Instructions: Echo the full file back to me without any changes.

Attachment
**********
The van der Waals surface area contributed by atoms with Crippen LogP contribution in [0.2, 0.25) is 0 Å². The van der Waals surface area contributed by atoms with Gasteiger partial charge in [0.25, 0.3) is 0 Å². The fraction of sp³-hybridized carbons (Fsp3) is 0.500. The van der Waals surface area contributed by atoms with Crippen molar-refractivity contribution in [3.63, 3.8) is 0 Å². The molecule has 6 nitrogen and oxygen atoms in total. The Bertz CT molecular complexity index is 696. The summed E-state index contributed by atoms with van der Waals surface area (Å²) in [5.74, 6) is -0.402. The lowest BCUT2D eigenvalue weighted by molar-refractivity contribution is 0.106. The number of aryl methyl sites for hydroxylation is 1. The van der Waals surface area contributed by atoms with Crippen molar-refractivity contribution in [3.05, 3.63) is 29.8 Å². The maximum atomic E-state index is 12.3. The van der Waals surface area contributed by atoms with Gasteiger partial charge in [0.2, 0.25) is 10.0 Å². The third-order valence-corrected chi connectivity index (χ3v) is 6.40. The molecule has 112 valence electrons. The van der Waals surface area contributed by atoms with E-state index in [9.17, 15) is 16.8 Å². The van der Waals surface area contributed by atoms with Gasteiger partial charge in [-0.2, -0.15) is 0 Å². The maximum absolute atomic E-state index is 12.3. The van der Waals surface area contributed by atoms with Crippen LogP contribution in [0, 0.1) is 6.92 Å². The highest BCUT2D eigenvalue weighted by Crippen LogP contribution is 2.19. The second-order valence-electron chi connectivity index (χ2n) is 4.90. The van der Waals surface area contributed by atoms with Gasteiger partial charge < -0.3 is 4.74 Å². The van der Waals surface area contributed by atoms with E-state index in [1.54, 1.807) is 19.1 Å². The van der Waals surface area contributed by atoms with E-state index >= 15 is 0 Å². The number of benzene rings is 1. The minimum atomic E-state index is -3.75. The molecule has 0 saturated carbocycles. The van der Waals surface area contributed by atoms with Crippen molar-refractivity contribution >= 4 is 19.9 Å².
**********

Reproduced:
The van der Waals surface area contributed by atoms with Crippen LogP contribution in [0.2, 0.25) is 0 Å². The van der Waals surface area contributed by atoms with Gasteiger partial charge in [0.25, 0.3) is 0 Å². The fraction of sp³-hybridized carbons (Fsp3) is 0.500. The van der Waals surface area contributed by atoms with Crippen molar-refractivity contribution in [3.63, 3.8) is 0 Å². The molecule has 6 nitrogen and oxygen atoms in total. The Bertz CT molecular complexity index is 696. The summed E-state index contributed by atoms with van der Waals surface area (Å²) in [5.74, 6) is -0.402. The lowest BCUT2D eigenvalue weighted by molar-refractivity contribution is 0.106. The number of aryl methyl sites for hydroxylation is 1. The van der Waals surface area contributed by atoms with Crippen molar-refractivity contribution in [3.05, 3.63) is 29.8 Å². The maximum atomic E-state index is 12.3. The van der Waals surface area contributed by atoms with Gasteiger partial charge in [0.2, 0.25) is 10.0 Å². The third-order valence-corrected chi connectivity index (χ3v) is 6.40. The molecule has 112 valence electrons. The van der Waals surface area contributed by atoms with E-state index in [9.17, 15) is 16.8 Å². The van der Waals surface area contributed by atoms with Gasteiger partial charge in [-0.2, -0.15) is 0 Å². The maximum absolute atomic E-state index is 12.3. The van der Waals surface area contributed by atoms with Crippen LogP contribution in [0, 0.1) is 6.92 Å². The highest BCUT2D eigenvalue weighted by Crippen LogP contribution is 2.19. The second-order valence-electron chi connectivity index (χ2n) is 4.90. The van der Waals surface area contributed by atoms with Gasteiger partial charge < -0.3 is 4.74 Å². The van der Waals surface area contributed by atoms with E-state index in [1.54, 1.807) is 19.1 Å². The van der Waals surface area contributed by atoms with E-state index >= 15 is 0 Å². The number of benzene rings is 1. The minimum atomic E-state index is -3.75. The molecule has 0 saturated carbocycles. The van der Waals surface area contributed by atoms with Crippen molar-refractivity contribution >= 4 is 19.9 Å².